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Code Generation For Object Detection Using YOLO v3 Deep Learning

This example shows how to generate CUDA® MEX for a you only look once (YOLO) v3 object detector with custom layers. The example uses YOLO v3 object detection to illustrate:

  • CUDA code generation for a deep learning network with custom layers.

  • Convert a deep learning dlnetwork object into a DAGNetwork object for code generation.

YOLO v3 improves upon YOLO v2 by adding detection at multiple scales to help detect smaller objects. Moreover, the loss function used for training is separated into mean squared error for bounding box regression and binary cross-entropy for object classification to help improve detection accuracy. This example uses the YOLO v3 network trained in the Object Detection Using YOLO v3 Deep Learning example from the Computer Vision Toolbox (TM). For more information, see Object Detection Using YOLO v3 Deep Learning (Computer Vision Toolbox).

Third-Party Prerequisites

Required

  • CUDA enabled NVIDIA® GPU and compatible driver.

Optional

For non-MEX builds such as static, dynamic libraries or executables, this example has the following additional requirements.

Verify GPU Environment

To verify that the compilers and libraries for running this example are set up correctly, use the coder.checkGpuInstall (GPU Coder) function.

envCfg = coder.gpuEnvConfig('host');
envCfg.DeepLibTarget = 'cudnn';
envCfg.DeepCodegen = 1;
envCfg.Quiet = 1;
coder.checkGpuInstall(envCfg);

YOLO v3 Network

The YOLO v3 network in this example is based on squeezenet, and uses the feature extraction network in SqueezeNet with the addition of two detection heads at the end. The second detection head is twice the size of the first detection head, so it is better able to detect small objects. Note that any number of detection heads of different sizes can be specified based on the size of the objects to be detected. The YOLO v3 network uses anchor boxes estimated using training data to have better initial priors corresponding to the type of data set and to help the network learn to predict the boxes accurately. For information about anchor boxes, see Anchor Boxes for Object Detection (Computer Vision Toolbox).

The YOLO v3 network in this example is illustrated in the following diagram.

Each detection head predicts the bounding box coordinates (x, y, width, height), object confidence, and class probabilities for the respective anchor box masks. Therefore, for each detection head, the number of output filters in the last convolution layer is the number of anchor box mask times the number of prediction elements per anchor box. The detection heads comprise the output layer of the network.

Pretrained YOLO v3 Network

Download the YOLO v3 network trained in the Object Detection Using YOLO v3 Deep Learning example. To train the network yourself, see Object Detection Using YOLO v3 Deep Learning (Computer Vision Toolbox).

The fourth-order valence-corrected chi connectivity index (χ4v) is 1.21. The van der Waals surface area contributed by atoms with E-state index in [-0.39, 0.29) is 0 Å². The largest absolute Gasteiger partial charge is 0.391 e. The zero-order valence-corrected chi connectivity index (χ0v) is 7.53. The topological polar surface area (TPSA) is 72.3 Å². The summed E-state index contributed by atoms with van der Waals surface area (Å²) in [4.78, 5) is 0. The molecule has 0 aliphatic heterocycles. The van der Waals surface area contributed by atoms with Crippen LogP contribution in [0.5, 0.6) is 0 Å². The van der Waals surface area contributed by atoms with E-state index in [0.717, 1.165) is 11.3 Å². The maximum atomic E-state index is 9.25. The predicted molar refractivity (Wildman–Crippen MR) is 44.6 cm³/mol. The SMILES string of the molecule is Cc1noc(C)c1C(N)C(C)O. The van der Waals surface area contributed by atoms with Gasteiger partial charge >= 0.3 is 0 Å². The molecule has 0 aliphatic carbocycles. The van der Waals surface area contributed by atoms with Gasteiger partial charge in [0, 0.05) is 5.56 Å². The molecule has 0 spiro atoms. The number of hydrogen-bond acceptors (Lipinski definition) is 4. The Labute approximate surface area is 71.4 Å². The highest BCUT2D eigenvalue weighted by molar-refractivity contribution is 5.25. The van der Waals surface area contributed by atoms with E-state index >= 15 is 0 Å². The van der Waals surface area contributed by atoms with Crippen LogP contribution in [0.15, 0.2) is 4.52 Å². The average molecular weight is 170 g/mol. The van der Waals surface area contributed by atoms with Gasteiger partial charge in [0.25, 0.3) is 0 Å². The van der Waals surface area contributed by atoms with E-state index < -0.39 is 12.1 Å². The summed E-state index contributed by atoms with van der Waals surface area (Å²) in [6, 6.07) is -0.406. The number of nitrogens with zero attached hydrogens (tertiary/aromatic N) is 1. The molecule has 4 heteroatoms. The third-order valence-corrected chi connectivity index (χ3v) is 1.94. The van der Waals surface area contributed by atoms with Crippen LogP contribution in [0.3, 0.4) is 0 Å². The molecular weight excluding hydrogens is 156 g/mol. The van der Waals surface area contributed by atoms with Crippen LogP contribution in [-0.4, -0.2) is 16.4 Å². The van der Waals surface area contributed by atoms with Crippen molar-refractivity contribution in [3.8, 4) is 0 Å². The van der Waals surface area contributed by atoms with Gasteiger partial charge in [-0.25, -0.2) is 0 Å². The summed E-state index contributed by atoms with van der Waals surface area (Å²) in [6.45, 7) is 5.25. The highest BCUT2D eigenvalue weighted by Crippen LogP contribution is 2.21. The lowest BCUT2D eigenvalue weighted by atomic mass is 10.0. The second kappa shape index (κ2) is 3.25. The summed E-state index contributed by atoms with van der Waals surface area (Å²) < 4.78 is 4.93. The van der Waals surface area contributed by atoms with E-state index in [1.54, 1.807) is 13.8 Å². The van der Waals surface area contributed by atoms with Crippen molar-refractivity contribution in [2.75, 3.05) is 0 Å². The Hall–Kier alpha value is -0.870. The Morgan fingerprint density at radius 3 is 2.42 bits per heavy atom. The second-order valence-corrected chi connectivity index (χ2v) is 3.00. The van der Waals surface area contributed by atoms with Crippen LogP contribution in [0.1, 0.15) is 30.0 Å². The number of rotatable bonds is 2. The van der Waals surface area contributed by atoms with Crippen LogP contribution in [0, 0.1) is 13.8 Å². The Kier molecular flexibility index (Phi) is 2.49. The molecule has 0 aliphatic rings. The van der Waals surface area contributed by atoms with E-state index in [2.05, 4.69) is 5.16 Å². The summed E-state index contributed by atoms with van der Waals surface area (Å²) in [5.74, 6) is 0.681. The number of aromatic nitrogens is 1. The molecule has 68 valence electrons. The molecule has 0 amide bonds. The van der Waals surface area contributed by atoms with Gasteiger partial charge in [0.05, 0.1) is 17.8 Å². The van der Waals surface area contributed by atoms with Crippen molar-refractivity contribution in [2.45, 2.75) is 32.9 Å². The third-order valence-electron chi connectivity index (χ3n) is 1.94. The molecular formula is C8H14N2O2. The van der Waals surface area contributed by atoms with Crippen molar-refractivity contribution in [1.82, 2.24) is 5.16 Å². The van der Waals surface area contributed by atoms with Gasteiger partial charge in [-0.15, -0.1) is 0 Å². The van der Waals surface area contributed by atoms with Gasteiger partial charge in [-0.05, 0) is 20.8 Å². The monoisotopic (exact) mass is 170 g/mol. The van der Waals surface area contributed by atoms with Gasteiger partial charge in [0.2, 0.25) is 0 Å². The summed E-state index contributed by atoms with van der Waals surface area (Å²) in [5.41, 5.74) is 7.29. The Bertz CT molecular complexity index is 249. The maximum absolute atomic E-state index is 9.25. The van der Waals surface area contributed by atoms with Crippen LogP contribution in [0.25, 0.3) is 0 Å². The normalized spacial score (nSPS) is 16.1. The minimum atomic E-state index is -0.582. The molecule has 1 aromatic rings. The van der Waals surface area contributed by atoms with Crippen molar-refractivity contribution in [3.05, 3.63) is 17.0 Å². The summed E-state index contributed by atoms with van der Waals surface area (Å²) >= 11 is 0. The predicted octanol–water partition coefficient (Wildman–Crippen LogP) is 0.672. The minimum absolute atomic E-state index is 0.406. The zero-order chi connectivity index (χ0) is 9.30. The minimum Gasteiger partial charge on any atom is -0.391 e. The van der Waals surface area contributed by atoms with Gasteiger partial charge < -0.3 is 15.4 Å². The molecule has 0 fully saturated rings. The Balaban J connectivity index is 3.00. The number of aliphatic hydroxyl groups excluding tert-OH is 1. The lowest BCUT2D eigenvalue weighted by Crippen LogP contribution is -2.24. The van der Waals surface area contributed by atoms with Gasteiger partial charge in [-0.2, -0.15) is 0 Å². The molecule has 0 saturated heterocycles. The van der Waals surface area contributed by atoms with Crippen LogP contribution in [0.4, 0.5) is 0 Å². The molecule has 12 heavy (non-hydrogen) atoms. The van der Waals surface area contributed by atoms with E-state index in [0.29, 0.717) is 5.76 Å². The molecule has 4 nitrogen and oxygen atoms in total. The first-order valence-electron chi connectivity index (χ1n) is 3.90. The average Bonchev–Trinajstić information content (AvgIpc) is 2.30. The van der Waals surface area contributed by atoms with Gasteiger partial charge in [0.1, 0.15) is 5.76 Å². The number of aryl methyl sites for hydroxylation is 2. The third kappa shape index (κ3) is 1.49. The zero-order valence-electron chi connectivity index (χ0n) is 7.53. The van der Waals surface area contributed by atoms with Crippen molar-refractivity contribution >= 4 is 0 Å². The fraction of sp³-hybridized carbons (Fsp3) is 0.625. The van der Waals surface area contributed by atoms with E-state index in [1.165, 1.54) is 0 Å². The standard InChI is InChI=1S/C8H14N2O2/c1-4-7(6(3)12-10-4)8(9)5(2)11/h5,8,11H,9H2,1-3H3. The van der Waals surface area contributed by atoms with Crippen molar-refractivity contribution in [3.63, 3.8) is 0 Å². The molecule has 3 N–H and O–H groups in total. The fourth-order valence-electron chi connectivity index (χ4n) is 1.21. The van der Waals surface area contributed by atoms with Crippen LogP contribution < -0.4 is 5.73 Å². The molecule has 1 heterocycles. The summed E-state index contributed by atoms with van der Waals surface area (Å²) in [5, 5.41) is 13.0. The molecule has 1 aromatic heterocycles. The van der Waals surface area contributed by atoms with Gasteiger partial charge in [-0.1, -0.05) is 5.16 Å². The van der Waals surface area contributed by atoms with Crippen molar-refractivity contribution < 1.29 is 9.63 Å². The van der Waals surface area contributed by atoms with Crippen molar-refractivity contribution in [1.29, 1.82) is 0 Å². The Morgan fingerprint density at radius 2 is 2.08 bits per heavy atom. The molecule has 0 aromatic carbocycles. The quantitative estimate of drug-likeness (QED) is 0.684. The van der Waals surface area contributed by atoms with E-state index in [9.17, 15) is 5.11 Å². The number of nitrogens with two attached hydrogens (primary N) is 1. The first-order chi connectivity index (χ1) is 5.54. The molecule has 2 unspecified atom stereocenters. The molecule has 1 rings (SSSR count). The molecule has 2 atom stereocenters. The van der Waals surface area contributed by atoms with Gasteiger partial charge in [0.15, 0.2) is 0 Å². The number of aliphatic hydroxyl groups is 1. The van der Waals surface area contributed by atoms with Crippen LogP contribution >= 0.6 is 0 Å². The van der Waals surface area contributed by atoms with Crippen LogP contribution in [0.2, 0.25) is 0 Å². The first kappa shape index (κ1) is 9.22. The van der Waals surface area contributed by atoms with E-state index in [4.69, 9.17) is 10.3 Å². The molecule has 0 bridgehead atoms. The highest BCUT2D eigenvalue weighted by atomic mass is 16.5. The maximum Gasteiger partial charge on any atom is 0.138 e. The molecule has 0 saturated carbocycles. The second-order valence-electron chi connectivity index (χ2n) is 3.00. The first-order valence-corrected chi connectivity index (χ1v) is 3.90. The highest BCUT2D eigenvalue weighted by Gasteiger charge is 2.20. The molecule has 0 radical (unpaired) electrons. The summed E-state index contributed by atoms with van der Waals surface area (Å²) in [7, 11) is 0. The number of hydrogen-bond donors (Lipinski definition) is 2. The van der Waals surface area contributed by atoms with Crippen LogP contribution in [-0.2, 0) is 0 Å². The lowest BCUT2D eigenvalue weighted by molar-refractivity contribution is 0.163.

pretrained = load("yolov3SqueezeNetVehicleExample_20a.mat");
net = pretrained.net;

Prepare Pretrained Model for Code Generation

The pretrained YOLO v3 model is a dlnetwork object that is not supported for code generation. Extract the layer graph of the dlnetwork object by using the layerGraph function.

lGraph = layerGraph(net);

The layer graph output by the layerGraph function does not include output layers. Add a regression layer to the layer graph for each of its outputs by using the addLayers and connectLayers functions.

outLayerIdx = 1:numel(lGraph.Layers);
isOutLayer = arrayfun(@(x) any(strcmp(x.Name, net.OutputNames)), lGraph.Layers);
outLayerIdx(~isOutLayer) = [];

for iOut = 1:numel(outLayerIdx)
    outLayer = lGraph.Layers(outLayerIdx(iOut));
    newLayer = regressionLayer('Name', [outLayer.Name '_output_' num2str(iOut)]);
    lGraph = addLayers(lGraph, newLayer);
    lGraph = connectLayers(lGraph, outLayer.Name, newLayer.Name);
end

The number of output layers of the network is same as the number of detection heads in the network.

Custom Upsample Layer

YOLO v3 network uses a custom upsample layer for upsampling the input image data. Here, we use a code generation compatible version of upsampleLayer mentioned in the Object Detection Using YOLO v3 Deep Learning (Computer Vision Toolbox) example. The upsampleBy2Layer upsamples the input image by replicating the neighboring pixel values by a factor of 2 using the repelem function. Because code generation for the repelem function is supported only for vector or 2-D matrix inputs, the upsampleBy2Layer implementation needs to be parameterized by using the coder.target (MATLAB Coder) function. When running a simulation on MATLAB, a single call to repelem is sufficient as the input can be an N-D matrix. For code generation, the example uses nested for-loops so that the input to repelem function is 2-D matrix for each call to repelem in the generated code. Furthermore, for code generation layer output size is required to be constant at code generation time. Hence, UpsampleFactor property of the layer is modified to be Constant.